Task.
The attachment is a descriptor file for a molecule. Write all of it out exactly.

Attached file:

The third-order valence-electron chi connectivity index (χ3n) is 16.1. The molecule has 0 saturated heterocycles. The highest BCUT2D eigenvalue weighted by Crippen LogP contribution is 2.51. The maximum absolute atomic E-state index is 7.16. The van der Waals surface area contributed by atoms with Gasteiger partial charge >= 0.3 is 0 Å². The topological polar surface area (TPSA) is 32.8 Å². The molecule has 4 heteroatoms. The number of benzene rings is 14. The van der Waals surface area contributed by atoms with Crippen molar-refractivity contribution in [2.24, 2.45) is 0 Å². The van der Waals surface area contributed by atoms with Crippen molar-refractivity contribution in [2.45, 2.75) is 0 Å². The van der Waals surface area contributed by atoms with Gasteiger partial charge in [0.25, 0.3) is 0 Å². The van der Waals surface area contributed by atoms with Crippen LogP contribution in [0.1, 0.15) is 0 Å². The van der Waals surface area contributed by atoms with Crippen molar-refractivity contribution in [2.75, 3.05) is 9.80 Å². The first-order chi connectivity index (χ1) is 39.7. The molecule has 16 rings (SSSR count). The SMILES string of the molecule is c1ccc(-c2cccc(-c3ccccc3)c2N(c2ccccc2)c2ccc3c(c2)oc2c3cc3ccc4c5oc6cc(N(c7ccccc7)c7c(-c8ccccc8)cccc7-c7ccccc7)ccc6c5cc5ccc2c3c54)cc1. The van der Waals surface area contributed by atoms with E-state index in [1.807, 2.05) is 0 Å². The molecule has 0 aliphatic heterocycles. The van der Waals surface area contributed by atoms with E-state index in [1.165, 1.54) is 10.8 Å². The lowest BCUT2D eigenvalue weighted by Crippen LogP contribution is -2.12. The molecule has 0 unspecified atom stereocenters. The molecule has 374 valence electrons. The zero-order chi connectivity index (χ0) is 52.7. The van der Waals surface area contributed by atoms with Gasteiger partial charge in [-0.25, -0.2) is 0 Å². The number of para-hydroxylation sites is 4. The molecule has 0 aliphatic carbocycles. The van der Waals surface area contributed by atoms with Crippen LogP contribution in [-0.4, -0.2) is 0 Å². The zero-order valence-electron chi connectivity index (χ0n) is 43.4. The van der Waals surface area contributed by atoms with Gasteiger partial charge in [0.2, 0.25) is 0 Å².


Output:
The third-order valence-electron chi connectivity index (χ3n) is 16.1. The molecule has 0 saturated heterocycles. The highest BCUT2D eigenvalue weighted by Crippen LogP contribution is 2.51. The maximum absolute atomic E-state index is 7.16. The van der Waals surface area contributed by atoms with Gasteiger partial charge >= 0.3 is 0 Å². The topological polar surface area (TPSA) is 32.8 Å². The molecule has 4 heteroatoms. The number of benzene rings is 14. The van der Waals surface area contributed by atoms with Crippen molar-refractivity contribution in [2.24, 2.45) is 0 Å². The van der Waals surface area contributed by atoms with Crippen molar-refractivity contribution in [2.45, 2.75) is 0 Å². The van der Waals surface area contributed by atoms with Gasteiger partial charge in [0.25, 0.3) is 0 Å². The van der Waals surface area contributed by atoms with Crippen LogP contribution in [0.1, 0.15) is 0 Å². The van der Waals surface area contributed by atoms with Crippen molar-refractivity contribution in [2.75, 3.05) is 9.80 Å². The first-order chi connectivity index (χ1) is 39.7. The molecule has 16 rings (SSSR count). The SMILES string of the molecule is c1ccc(-c2cccc(-c3ccccc3)c2N(c2ccccc2)c2ccc3c(c2)oc2c3cc3ccc4c5oc6cc(N(c7ccccc7)c7c(-c8ccccc8)cccc7-c7ccccc7)ccc6c5cc5ccc2c3c54)cc1. The van der Waals surface area contributed by atoms with E-state index in [1.807, 2.05) is 0 Å². The molecule has 0 aliphatic heterocycles. The van der Waals surface area contributed by atoms with E-state index in [1.165, 1.54) is 10.8 Å². The lowest BCUT2D eigenvalue weighted by Crippen LogP contribution is -2.12. The molecule has 0 unspecified atom stereocenters. The molecule has 374 valence electrons. The zero-order chi connectivity index (χ0) is 52.7. The van der Waals surface area contributed by atoms with Gasteiger partial charge in [-0.25, -0.2) is 0 Å². The number of para-hydroxylation sites is 4. The molecule has 0 aliphatic carbocycles. The van der Waals surface area contributed by atoms with Crippen LogP contribution in [-0.4, -0.2) is 0 Å². The zero-order valence-electron chi connectivity index (χ0n) is 43.4. The van der Waals surface area contributed by atoms with Gasteiger partial charge in [0.2, 0.25) is 0 Å².